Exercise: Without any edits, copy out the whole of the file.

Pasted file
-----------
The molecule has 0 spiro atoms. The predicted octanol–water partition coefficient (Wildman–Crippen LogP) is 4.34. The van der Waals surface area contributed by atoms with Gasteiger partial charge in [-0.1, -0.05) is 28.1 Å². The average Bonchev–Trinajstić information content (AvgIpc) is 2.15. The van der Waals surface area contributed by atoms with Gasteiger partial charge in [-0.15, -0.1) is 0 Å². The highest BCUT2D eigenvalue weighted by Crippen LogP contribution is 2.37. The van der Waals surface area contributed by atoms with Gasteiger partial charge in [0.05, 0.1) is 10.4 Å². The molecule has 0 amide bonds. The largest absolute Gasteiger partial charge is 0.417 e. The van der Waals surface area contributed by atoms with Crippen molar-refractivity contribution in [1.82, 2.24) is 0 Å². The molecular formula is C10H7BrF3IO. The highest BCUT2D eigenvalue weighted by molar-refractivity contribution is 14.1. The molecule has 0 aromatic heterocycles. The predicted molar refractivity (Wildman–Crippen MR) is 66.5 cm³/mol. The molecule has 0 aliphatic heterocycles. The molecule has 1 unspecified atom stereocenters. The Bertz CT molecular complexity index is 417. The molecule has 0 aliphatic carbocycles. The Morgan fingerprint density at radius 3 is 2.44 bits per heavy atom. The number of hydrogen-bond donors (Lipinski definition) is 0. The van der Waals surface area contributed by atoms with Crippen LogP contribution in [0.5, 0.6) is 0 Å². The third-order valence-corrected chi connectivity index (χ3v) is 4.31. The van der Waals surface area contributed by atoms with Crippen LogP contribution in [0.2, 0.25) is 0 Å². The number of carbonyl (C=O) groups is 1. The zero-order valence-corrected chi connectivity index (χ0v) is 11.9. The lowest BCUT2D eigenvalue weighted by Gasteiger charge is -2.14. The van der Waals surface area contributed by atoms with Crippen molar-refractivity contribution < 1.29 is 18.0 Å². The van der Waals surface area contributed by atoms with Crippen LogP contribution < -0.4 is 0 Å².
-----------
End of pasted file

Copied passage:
The molecule has 0 spiro atoms. The predicted octanol–water partition coefficient (Wildman–Crippen LogP) is 4.34. The van der Waals surface area contributed by atoms with Gasteiger partial charge in [-0.1, -0.05) is 28.1 Å². The average Bonchev–Trinajstić information content (AvgIpc) is 2.15. The van der Waals surface area contributed by atoms with Gasteiger partial charge in [-0.15, -0.1) is 0 Å². The highest BCUT2D eigenvalue weighted by Crippen LogP contribution is 2.37. The van der Waals surface area contributed by atoms with Gasteiger partial charge in [0.05, 0.1) is 10.4 Å². The molecule has 0 amide bonds. The largest absolute Gasteiger partial charge is 0.417 e. The van der Waals surface area contributed by atoms with Crippen molar-refractivity contribution in [1.82, 2.24) is 0 Å². The molecular formula is C10H7BrF3IO. The highest BCUT2D eigenvalue weighted by molar-refractivity contribution is 14.1. The molecule has 0 aromatic heterocycles. The predicted molar refractivity (Wildman–Crippen MR) is 66.5 cm³/mol. The molecule has 0 aliphatic heterocycles. The molecule has 1 unspecified atom stereocenters. The Bertz CT molecular complexity index is 417. The molecule has 0 aliphatic carbocycles. The Morgan fingerprint density at radius 3 is 2.44 bits per heavy atom. The number of hydrogen-bond donors (Lipinski definition) is 0. The van der Waals surface area contributed by atoms with Crippen LogP contribution in [0.5, 0.6) is 0 Å². The third-order valence-corrected chi connectivity index (χ3v) is 4.31. The van der Waals surface area contributed by atoms with Crippen LogP contribution in [0.2, 0.25) is 0 Å². The number of carbonyl (C=O) groups is 1. The zero-order valence-corrected chi connectivity index (χ0v) is 11.9. The lowest BCUT2D eigenvalue weighted by Gasteiger charge is -2.14. The van der Waals surface area contributed by atoms with Crippen molar-refractivity contribution < 1.29 is 18.0 Å². The van der Waals surface area contributed by atoms with Crippen LogP contribution < -0.4 is 0 Å².